"Mr. Gregory," he said. "I am expected."

She did not swing the door wide in welcome, merely eyed him narrowly a moment before she said, "You are late, sir, and wet. 'Tis a nasty day. You'll be leavin' yer boots and gear just inside the doorway to drip."

"My horses," he stayed her when she would have stepped back.

She frowned. "The lad will see to them."

He tipped his hat, water drooling from the brim. "If you please, marm, I prefer to see the poor beasts stabled myself. They have been good to carry me so far. If you will just tell me where to take them."

She pointed.

He nodded, surprised she called no one to help him. It took three wet trips to unload, everything dumped just inside the door.

He found the ancient stabling bleaker than the house--a chiaroscuro study in gray. The stable lad, thin scarecrow, stood in the doorway, wet and shivering, eyes narrowed against the misting rain.

The place was blessedly dry inside, sweet smelling, the mangers full of hay. He got a good look at the none too impressive number and condition of cattle Gordon Savage kept as he relieved the dappled gray of her saddle and swabbed down her steaming sides. The lad saw silently to the pack horse.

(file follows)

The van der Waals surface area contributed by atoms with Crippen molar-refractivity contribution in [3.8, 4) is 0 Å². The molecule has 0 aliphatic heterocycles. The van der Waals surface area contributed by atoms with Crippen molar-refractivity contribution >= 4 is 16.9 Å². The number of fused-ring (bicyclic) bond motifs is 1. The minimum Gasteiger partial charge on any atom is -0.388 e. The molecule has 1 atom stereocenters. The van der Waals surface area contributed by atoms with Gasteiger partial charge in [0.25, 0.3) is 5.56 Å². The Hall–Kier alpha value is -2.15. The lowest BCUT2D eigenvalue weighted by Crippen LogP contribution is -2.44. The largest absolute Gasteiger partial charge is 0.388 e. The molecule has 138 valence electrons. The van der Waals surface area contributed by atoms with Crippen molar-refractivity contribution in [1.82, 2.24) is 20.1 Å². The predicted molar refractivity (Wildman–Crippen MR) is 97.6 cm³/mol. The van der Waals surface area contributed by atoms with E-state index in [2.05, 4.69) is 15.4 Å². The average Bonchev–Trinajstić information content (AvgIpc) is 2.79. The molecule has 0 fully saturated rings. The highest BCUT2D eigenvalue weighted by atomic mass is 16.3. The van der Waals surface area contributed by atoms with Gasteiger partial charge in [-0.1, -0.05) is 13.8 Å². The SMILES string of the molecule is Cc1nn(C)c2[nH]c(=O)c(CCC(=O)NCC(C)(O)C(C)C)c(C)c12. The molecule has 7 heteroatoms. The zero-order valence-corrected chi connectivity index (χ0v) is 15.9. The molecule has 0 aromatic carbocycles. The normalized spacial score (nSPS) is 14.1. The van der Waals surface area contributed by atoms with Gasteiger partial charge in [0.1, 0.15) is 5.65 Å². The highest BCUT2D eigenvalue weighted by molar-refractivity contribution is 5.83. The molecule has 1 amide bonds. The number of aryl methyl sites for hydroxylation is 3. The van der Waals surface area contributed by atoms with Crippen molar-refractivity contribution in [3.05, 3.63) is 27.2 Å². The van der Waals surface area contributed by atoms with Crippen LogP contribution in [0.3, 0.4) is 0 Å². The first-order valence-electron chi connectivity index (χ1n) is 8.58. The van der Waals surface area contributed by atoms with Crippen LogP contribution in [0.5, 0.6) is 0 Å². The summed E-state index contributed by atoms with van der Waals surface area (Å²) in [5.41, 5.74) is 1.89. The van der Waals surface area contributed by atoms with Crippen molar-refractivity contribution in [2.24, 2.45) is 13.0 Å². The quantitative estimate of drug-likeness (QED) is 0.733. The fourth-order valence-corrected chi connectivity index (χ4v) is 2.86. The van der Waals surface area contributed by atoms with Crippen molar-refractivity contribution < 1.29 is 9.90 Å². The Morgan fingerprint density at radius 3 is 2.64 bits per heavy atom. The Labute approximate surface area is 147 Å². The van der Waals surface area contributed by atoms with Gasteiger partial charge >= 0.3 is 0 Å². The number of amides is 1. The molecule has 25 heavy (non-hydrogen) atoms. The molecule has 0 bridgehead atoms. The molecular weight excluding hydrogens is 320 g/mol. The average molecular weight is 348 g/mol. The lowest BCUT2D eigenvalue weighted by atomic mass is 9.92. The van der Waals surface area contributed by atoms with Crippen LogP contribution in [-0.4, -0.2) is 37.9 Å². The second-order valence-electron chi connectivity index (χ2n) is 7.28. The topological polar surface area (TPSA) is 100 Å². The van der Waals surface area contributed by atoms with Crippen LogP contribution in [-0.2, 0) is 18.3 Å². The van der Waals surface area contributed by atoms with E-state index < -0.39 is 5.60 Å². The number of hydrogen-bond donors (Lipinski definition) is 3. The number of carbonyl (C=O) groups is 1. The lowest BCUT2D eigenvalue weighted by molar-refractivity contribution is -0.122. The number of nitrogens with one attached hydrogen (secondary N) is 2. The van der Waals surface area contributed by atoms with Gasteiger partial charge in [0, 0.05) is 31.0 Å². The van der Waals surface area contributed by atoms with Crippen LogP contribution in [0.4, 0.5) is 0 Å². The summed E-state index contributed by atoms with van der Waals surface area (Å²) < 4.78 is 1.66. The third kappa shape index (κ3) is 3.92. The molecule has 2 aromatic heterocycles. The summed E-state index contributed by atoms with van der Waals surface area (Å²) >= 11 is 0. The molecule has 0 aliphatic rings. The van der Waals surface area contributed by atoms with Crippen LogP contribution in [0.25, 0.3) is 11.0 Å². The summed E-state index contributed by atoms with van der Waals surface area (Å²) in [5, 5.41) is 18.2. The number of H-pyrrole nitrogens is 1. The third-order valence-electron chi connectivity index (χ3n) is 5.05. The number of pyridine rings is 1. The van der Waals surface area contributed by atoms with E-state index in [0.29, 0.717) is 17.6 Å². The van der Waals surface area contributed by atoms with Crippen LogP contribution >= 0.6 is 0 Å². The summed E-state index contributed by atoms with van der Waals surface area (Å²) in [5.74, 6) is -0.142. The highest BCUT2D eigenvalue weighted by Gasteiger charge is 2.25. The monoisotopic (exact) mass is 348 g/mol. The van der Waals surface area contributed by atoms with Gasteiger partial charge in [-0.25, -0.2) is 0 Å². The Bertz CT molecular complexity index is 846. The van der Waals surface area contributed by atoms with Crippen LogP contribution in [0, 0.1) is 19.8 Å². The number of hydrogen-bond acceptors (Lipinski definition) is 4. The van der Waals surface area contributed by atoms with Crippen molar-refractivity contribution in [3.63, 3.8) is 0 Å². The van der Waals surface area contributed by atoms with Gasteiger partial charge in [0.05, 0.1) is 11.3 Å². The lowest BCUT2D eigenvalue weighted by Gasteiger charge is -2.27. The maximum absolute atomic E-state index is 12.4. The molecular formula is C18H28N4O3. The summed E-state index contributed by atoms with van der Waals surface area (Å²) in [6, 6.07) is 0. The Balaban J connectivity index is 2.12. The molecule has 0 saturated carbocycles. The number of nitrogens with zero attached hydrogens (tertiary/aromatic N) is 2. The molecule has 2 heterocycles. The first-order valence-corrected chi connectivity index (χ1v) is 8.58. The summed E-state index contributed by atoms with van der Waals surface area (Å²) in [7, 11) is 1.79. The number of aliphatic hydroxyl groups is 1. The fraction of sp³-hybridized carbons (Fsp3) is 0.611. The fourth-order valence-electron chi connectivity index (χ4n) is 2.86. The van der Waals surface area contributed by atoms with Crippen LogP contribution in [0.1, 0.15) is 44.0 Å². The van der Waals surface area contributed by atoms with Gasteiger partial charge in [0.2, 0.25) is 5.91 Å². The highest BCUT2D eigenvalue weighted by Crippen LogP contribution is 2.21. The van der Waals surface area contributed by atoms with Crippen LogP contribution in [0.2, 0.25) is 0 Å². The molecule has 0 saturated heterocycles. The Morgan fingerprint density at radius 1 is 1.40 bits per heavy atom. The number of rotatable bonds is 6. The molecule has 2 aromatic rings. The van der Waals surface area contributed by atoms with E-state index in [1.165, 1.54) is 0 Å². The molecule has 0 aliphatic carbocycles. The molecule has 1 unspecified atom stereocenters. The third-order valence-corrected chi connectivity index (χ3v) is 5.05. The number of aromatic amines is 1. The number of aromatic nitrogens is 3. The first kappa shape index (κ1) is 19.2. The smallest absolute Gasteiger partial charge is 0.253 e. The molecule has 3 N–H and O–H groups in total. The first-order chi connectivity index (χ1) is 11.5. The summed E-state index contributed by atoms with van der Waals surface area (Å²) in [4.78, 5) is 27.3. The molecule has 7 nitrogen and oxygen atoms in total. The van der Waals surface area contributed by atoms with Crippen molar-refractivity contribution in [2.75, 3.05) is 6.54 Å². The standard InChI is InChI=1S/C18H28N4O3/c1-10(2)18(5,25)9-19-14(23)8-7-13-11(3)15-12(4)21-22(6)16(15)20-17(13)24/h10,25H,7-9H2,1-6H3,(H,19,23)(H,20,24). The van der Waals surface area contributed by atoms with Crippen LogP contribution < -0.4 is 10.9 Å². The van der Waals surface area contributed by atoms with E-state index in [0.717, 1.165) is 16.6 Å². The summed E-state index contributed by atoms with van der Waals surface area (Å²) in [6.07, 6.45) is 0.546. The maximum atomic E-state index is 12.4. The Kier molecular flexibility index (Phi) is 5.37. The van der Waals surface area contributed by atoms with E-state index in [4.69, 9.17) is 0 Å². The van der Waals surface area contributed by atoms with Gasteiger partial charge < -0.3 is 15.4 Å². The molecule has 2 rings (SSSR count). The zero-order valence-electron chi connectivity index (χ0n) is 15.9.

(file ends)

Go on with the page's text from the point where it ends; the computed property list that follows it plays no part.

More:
Maitland snuck a peek at the Baron's antiquated vehicles, leather molding and worn, cushions splitting. Then he splashed across the courtyard to the house, where the smell from the kitchen set his stomach to growling.

The cook fed him mutton stew and all soul's buns, the filling heat a blessing. The scullery maid, a child, wan faced, her hands raw as rare beef, took away his sopped clean plate. The stout housekeeper who had answered the door told him her name was Tilly. He was to ask her should he need anything. She led him through the nighttime gloom of a darkly panelled hall, keys jingling, the faded tapestries of a former prosperity billowing in the breeze of her brisk passage.

Through three rooms emptied of furniture she took him, footsteps clacking on bare floors. Through two shrouded in dust cloths they went before taking the servant's dark and pokey stairs to the first floor, where they made their way through a sudden wealth of furnishings, rows of Dutch school paintings, the soft warmth of jewel-tone rugs, a glow of pewter candlesticks.

"Your room, Mr. Gregory." She flung open the door. Echoing and chill, a long gallery stretched before them at far greater length than he had anticipated.

The first thing he saw was the faint smear of her handprint on the pane, the mark of her upon his future here. "Thank you, Tilly," he dismissed her. "I will ring if I need anything."

She left him, the shadows of the house swallowing her, keys jingling. He crossed an ocean of canvas covered floor, footsteps muffled, candles and fireplace flickering golden highlights on wood paneled walls, drawn to the window he had seen in reverse. The view was a watercolor blur of fogged twilight. Not the view he was interested in. He raised his hand, measuring the stretch of his palm to her handprint. It fit neatly within, smaller than his. Big enough, he thought, greedy enough, to snatch up an old man's purse should it come within reach.